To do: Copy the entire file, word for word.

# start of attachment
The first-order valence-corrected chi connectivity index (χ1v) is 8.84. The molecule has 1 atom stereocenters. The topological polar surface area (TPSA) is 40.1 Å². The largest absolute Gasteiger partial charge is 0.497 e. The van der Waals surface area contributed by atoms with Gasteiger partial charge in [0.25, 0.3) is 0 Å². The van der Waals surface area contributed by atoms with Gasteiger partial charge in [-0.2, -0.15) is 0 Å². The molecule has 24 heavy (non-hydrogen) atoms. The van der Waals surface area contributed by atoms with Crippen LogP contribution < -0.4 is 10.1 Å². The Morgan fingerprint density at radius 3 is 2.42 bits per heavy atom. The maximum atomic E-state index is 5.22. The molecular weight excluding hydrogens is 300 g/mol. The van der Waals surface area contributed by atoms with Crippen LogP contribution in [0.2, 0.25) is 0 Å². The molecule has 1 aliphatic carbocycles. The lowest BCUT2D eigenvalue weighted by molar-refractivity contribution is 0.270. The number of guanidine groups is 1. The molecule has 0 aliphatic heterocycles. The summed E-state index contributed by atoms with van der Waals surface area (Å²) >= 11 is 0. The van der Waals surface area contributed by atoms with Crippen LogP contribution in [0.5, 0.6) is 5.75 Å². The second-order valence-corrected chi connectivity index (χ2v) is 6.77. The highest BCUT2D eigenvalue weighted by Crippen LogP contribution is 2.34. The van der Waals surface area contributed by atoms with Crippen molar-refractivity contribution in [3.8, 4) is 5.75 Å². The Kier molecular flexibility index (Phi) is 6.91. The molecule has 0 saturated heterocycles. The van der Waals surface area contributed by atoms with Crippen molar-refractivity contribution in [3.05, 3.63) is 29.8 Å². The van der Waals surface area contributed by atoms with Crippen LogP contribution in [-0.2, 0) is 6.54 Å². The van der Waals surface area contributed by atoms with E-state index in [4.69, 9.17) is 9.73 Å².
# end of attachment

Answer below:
The first-order valence-corrected chi connectivity index (χ1v) is 8.84. The molecule has 1 atom stereocenters. The topological polar surface area (TPSA) is 40.1 Å². The largest absolute Gasteiger partial charge is 0.497 e. The van der Waals surface area contributed by atoms with Gasteiger partial charge in [0.25, 0.3) is 0 Å². The van der Waals surface area contributed by atoms with Gasteiger partial charge in [-0.2, -0.15) is 0 Å². The molecule has 24 heavy (non-hydrogen) atoms. The van der Waals surface area contributed by atoms with Crippen LogP contribution < -0.4 is 10.1 Å². The Morgan fingerprint density at radius 3 is 2.42 bits per heavy atom. The maximum atomic E-state index is 5.22. The molecular weight excluding hydrogens is 300 g/mol. The van der Waals surface area contributed by atoms with Crippen LogP contribution in [0.2, 0.25) is 0 Å². The molecule has 1 aliphatic carbocycles. The lowest BCUT2D eigenvalue weighted by molar-refractivity contribution is 0.270. The number of guanidine groups is 1. The molecule has 0 aliphatic heterocycles. The summed E-state index contributed by atoms with van der Waals surface area (Å²) >= 11 is 0. The van der Waals surface area contributed by atoms with Crippen LogP contribution in [0.5, 0.6) is 5.75 Å². The second-order valence-corrected chi connectivity index (χ2v) is 6.77. The highest BCUT2D eigenvalue weighted by Crippen LogP contribution is 2.34. The van der Waals surface area contributed by atoms with Crippen molar-refractivity contribution in [3.8, 4) is 5.75 Å². The Kier molecular flexibility index (Phi) is 6.91. The molecule has 0 saturated heterocycles. The van der Waals surface area contributed by atoms with Crippen molar-refractivity contribution in [3.05, 3.63) is 29.8 Å². The van der Waals surface area contributed by atoms with Crippen LogP contribution in [-0.2, 0) is 6.54 Å². The van der Waals surface area contributed by atoms with E-state index in [4.69, 9.17) is 9.73 Å².